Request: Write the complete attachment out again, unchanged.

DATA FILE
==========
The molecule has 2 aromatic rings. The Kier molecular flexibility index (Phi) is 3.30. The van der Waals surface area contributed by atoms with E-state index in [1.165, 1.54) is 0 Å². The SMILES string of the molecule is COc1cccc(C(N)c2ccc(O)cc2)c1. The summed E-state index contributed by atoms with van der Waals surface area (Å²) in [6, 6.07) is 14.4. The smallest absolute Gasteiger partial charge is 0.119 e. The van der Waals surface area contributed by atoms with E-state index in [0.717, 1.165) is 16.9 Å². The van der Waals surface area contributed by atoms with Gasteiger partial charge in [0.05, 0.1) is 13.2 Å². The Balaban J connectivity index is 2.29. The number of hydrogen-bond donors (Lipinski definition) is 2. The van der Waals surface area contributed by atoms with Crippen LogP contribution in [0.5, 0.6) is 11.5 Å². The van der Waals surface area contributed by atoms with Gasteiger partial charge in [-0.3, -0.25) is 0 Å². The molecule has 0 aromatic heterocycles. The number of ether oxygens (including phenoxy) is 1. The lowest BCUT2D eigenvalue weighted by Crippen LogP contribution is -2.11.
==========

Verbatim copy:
The molecule has 2 aromatic rings. The Kier molecular flexibility index (Phi) is 3.30. The van der Waals surface area contributed by atoms with E-state index in [1.165, 1.54) is 0 Å². The SMILES string of the molecule is COc1cccc(C(N)c2ccc(O)cc2)c1. The summed E-state index contributed by atoms with van der Waals surface area (Å²) in [6, 6.07) is 14.4. The smallest absolute Gasteiger partial charge is 0.119 e. The van der Waals surface area contributed by atoms with E-state index in [0.717, 1.165) is 16.9 Å². The van der Waals surface area contributed by atoms with Gasteiger partial charge in [0.05, 0.1) is 13.2 Å². The Balaban J connectivity index is 2.29. The number of hydrogen-bond donors (Lipinski definition) is 2. The van der Waals surface area contributed by atoms with Crippen LogP contribution in [0.5, 0.6) is 11.5 Å². The van der Waals surface area contributed by atoms with Gasteiger partial charge in [-0.3, -0.25) is 0 Å². The molecule has 0 aromatic heterocycles. The number of ether oxygens (including phenoxy) is 1. The lowest BCUT2D eigenvalue weighted by Crippen LogP contribution is -2.11.